In particular, for those who are like me, who had occupied pioneering roles in collaboration with many professionals and who had faced existing "unauthorized clients" in a social welfare niche as objects of clinical psychological support for the community since before the arrival of the certification of the clinical psychologist, it was difficult to claim that a counseling model of clinical psychology, in the form of a one-on-one counseling model, was attractive or realistic. There are fatal disadvantages in the one-on-one counseling model for its prosecutors. "Clients" with criticisms against counselors often leave without expressing their opinions, and thus many opportunities to listen to their direct criticisms are lost. Moreover, the limited opportunities to work with other professionals reduce the chances of listening to their criticisms. In other words, counselors face only "clients" who voice some pleasantries and constantly visit their "office."
In general, one-on-one counseling imposes certain strictness in terms of time and place. However, where counselors are engaged in community activities, it is difficult for them to control encounters with "clients" in everyday life in various occasions and they become to think that it should not be controlled although they attempt to do so by regulating time and place.
Current "clients" come to counselors as members of various communities or organizations, such as those requesting support, consumers of services, cooperators of services or members of organizations for the clients themselves and lobby groups. It is naturally impossible for psychological personnel to control solely clinical settings at a micro level without understanding the community environment. Indications of the one-on-one counseling model are realistically acceptable for a psychotherapist model such as "contract", "dispatched" and "independent" therapists targeted for "clients" who visit their offices. It is largely dissociated from the reality of most psychological personnel employed as fulltime workers to handle organizational matters in their workplaces.
Similar timing applied to the occurrence of various issues concerning the privatization of welfare institutions. It took place during reports of the Second Ad Hoc Commission on Administrative Reform that had been established since 1981 and costs on social welfare were questioned (it was the same year as the case of Utsunomiya hospital). At the time I became a mental hygiene consultant dealing with consultations and support for adults with mental disorders.
By the way, although the term "mental hygiene consultant" is one used in government to refer to public officers engaged in services under mental health laws, they prefer to refer to themselves as "psychiatric social workers: PSW." The term PSW has been used wider than the image presented by the term "psychiatric," and has included not only social workers working for psychiatric care institutions but also consultant personnel dealing with consultations relating to mental health laws as public officers.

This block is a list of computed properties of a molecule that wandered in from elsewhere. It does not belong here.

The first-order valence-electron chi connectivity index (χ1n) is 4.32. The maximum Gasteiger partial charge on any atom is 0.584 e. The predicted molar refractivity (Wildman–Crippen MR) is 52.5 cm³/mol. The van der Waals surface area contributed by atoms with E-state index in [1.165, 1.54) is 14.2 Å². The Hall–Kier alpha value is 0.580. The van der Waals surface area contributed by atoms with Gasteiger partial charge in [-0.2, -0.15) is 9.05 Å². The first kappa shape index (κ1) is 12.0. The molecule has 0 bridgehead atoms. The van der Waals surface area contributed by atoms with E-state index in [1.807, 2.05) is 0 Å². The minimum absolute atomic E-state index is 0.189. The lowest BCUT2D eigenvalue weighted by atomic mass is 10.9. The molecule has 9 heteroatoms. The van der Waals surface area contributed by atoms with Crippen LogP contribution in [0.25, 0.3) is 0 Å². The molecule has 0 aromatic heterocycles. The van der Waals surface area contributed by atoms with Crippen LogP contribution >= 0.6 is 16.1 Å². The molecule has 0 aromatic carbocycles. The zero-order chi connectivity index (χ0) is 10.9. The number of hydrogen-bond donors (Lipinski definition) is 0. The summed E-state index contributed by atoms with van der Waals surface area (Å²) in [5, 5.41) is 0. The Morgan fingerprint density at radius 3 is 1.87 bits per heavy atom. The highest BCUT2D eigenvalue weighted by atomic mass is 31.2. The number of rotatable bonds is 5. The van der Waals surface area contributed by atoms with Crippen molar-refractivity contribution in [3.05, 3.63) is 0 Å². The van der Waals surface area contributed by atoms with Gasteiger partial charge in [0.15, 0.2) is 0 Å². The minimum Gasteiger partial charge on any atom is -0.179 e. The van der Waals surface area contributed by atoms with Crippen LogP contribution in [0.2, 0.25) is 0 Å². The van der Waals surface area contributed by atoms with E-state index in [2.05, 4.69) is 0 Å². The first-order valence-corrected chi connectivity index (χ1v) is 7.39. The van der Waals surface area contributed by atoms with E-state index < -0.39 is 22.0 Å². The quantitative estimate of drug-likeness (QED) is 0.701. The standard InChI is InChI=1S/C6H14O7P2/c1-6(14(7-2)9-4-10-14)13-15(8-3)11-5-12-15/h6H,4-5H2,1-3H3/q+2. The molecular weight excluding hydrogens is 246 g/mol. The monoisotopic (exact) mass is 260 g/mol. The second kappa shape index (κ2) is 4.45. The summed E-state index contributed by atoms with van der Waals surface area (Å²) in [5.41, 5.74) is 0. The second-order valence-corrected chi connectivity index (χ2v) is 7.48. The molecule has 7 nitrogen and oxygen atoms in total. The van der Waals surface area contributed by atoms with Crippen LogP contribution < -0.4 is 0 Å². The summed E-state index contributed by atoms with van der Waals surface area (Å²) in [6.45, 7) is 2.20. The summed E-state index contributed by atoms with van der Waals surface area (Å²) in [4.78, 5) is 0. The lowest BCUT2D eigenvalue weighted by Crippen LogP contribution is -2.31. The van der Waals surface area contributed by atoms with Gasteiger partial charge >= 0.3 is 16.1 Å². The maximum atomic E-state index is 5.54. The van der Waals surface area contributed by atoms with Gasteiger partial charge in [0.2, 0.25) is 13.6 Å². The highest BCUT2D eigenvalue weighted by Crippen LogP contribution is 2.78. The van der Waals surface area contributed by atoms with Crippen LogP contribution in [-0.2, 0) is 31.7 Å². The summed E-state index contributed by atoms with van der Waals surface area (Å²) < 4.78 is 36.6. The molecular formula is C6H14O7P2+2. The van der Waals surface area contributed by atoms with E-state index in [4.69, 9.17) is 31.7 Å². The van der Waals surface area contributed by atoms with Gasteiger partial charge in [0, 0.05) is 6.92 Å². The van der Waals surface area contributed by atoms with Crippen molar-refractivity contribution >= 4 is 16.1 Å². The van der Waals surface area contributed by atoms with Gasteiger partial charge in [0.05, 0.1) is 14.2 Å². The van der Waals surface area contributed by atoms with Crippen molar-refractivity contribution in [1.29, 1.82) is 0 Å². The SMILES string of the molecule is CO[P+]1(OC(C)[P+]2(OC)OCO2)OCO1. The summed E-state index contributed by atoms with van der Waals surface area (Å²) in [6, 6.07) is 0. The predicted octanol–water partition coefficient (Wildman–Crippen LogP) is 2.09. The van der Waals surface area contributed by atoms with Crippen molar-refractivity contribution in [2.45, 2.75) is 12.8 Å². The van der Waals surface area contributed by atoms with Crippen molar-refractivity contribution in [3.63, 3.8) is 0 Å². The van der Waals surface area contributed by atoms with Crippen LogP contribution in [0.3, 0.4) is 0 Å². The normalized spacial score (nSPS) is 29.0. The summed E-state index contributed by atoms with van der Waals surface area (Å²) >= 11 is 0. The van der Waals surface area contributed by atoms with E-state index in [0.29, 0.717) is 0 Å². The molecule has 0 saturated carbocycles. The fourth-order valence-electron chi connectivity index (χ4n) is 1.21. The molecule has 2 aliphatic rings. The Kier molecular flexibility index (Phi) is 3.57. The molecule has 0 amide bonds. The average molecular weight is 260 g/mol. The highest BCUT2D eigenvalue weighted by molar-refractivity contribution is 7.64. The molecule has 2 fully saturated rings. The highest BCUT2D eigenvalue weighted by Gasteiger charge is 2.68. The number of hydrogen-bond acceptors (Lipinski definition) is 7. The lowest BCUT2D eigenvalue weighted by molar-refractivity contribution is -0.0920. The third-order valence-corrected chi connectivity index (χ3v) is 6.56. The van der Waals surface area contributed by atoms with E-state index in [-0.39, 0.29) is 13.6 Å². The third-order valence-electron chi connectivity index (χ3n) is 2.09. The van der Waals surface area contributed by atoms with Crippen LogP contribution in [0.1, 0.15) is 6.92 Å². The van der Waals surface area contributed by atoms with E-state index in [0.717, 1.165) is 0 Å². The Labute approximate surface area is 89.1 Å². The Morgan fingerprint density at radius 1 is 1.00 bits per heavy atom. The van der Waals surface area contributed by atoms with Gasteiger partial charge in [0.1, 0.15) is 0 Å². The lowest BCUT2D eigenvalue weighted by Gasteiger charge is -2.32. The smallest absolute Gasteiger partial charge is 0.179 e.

At the time, various fault lines emerged between support activities based on the philosophy of social work at which those identified as PSW attempted to achieve, and services requested under the actual laws or within actual workplaces. In addition, those who requested support whom PSWs had encountered included not only individuals with mental disorders in the narrow definition but also those who existed within a niche of welfare policies with various diseases, disabilities or life histories, or who were excluded and isolated from communities. Among them, some were offended by the community, while others attacked the same.
Under this circumstance, the subject of mental hygiene consultants naturally had no choice but to become not the "office" but the "communities" or "field sites" for which they were responsible. If the reference points of their assignment were set out on the workplace rather than the type of professional, "community" or "field site" rather than the workplace alone, joints obviously perceived by negative reference points gradually become ambiguous. Once matters are recognized in terms of seamless viewpoints, irrational phenomenon caused by the artificial joints, namely the social injustice, can be specifically identified.
My new assignment started in a community contiguous to urban districts. What surprised me for the first time was the minimal number of support personnel responsible for substantive consultations. Having once worked in an area of child welfare which is regarded as the royal road of the discipline, I was keenly aware of the considerable gap in welfare services that existed by knowing that users who became 15 years old were suddenly to lose their consultation support and the fact that many of "the unauthorized disabled" were forced to live alone in the community without welfare services for the disabled. In addition, in contrast with families' critical ability against professionals in the field of child welfare, families' "weakness" against professionals in charge of psychiatric care and welfare services for those with mental disorders was remarkable. Moreover, what affected me were the terms used in the area of social work. I felt the efforts of professionals facing the distressing environments of individuals with mental disorders were stated in misleading sugar-coated terms.